During this workshop the second issue of Necsus European Journal of Media Studies will be presented, with Patricia Pisters (UvA), Jaap Kooijman (UvA), Annie van den Oever (RUG) and others.

At the end of the afternoon, from 15.30 onwards, there will be a round table discussion about New and Trending topics in Film and Media Studies, with specialist from all the different disciplines represented in the Research School Media Studies (RMeS): Susan Aasman (University of Groningen), José van Dijck (RMes), Ian Christie (Birkbeck College London). Jeroen Jansz (Erasmus University), Markus Stauff (University of Amsterdam), Patricia Pisters (University of Amsterdam), and  Annie van den Oever (University of Groningen, chair).

The workshop is co-hosted by the  RUG, UvA, AUP, EYE and RMeS.

PROGRAM of the Workshop

13.00Welcome by Giovanna Fossati, Head curator EYE
13.15Audiences, Audience Users and Spectatorship Guest speakers: Ian Christie, Raymond Bellour, Torben Grodal, Annie van den Oever, and Ed Tan.
With a debate and Q & A. Chair: Giovanna Fossati, Head curator EYE
15.45Round Table Discussion on New and Trending Topics in Film and Media Studies.
With: Susan Aasman (University of Groningen), Nanna Verhoeff (University of Utrecht), Ian Christie (Birkbeck College London). Jeroen Jansz (Erasmus University), Markus Stauff (University of Amsterdam), Patricia Pisters (University of Amsterdam). Chair: Annie van den Oever (University of Groningen).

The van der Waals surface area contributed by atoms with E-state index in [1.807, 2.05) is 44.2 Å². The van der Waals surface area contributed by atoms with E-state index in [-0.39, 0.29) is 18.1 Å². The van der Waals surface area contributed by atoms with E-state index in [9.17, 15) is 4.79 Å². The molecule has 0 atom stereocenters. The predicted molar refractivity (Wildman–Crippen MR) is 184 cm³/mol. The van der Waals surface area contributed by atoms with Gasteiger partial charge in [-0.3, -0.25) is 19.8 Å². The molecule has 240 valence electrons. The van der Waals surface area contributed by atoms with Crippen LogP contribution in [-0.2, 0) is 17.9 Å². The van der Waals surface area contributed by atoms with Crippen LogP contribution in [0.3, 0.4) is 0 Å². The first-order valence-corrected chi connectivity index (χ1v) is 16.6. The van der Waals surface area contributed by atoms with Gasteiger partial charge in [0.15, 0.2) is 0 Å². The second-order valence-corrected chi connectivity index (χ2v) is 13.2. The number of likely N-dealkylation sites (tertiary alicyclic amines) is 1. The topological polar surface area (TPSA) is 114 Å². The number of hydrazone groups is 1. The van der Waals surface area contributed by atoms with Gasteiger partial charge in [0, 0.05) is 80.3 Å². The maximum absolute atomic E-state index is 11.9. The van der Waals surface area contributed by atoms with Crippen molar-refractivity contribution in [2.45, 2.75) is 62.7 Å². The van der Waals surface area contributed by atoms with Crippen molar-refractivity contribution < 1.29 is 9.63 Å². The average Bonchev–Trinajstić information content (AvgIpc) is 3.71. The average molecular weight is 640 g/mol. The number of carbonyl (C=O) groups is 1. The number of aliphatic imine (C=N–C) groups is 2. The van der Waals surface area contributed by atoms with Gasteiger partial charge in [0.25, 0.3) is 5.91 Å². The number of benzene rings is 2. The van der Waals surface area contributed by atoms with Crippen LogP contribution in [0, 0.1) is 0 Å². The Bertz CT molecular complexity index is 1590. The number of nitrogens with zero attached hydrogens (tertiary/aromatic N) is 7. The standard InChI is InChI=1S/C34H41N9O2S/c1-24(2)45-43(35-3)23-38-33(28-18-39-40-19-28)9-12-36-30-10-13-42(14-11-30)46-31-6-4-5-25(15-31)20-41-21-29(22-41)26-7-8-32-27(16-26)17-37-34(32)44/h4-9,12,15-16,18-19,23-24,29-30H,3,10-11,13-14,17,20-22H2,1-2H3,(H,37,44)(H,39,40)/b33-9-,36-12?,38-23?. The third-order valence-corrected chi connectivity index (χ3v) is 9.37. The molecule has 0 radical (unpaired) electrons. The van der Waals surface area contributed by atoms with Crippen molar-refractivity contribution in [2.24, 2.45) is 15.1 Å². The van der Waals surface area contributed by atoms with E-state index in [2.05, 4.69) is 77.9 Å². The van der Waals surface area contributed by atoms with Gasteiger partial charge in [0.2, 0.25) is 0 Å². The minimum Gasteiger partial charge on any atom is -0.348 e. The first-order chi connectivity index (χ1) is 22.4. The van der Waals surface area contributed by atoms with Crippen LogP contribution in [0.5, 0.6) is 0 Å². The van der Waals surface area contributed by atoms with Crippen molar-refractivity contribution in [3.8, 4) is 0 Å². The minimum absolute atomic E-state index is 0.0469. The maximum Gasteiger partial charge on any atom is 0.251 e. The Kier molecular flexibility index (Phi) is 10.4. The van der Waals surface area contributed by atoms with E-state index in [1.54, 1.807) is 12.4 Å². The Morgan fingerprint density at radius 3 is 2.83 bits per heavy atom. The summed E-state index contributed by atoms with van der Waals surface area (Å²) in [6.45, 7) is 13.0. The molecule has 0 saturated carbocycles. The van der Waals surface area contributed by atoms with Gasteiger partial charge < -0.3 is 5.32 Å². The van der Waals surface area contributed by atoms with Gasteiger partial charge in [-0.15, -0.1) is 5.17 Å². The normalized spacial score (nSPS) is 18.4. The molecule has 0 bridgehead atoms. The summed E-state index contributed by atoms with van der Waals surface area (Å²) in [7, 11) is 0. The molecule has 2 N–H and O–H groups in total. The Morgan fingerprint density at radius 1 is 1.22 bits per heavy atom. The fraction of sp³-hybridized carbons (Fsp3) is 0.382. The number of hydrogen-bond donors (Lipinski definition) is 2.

16:45Presentation of the online European Journal for Media Studies NECSUS: Cinema and “Tangibility.”
Presentation of The Key debates Volume 3. With Amsterdam University Press Publisher Jeroen Sondervan and CEO EYE, Sandra den Hamer
17.00closing words

All invited may request a free ticket for the event at the ticket office in EYE. No reservations are needed.

EYE, the new film museum
IJpromenade 1

Winter school Maastricht

Winter School 2012-13

When? Thursday January 31 and Friday February 1, 2013
Time? See programme
Where? Maastricht University, Spiegelzaal, Grote Gracht 80-82, Maastricht
For whom? PhD candidates
Fee? PhD candidates & RMa students enrolled with RMeS: free
PhD candidates & RMa students enrolled with other research schools: contact us for funding information
Non-members: € 100,00
Credits? 2 ECTS
Organized by? prof. José van Dijck (UvA) and prof. Renée van der Vall (UM), on behalf of the RMeS Advisory Board


This Winter School will consist of three different sessions: 1) presentations, 2) research talks and 3) a practical session on research ethics and academic integrity.

1) The Winter School is partly a graduate seminar, offering the opportunity to present your work-in-progress, so your peers and faculty members can critically assess your work and give constructive feedback and support. PhD candidates can opt to give a presentation on their dissertation in the making.

2) The Winter School also offers two talks by distinguished researchers:

dr. Karin Wenz (UHD, Univ Maastricht), on Fan Practices and Remix Culture;

and prof. dr. Anneke Smelik (Radboud University), on Fashion and Cultural Identity.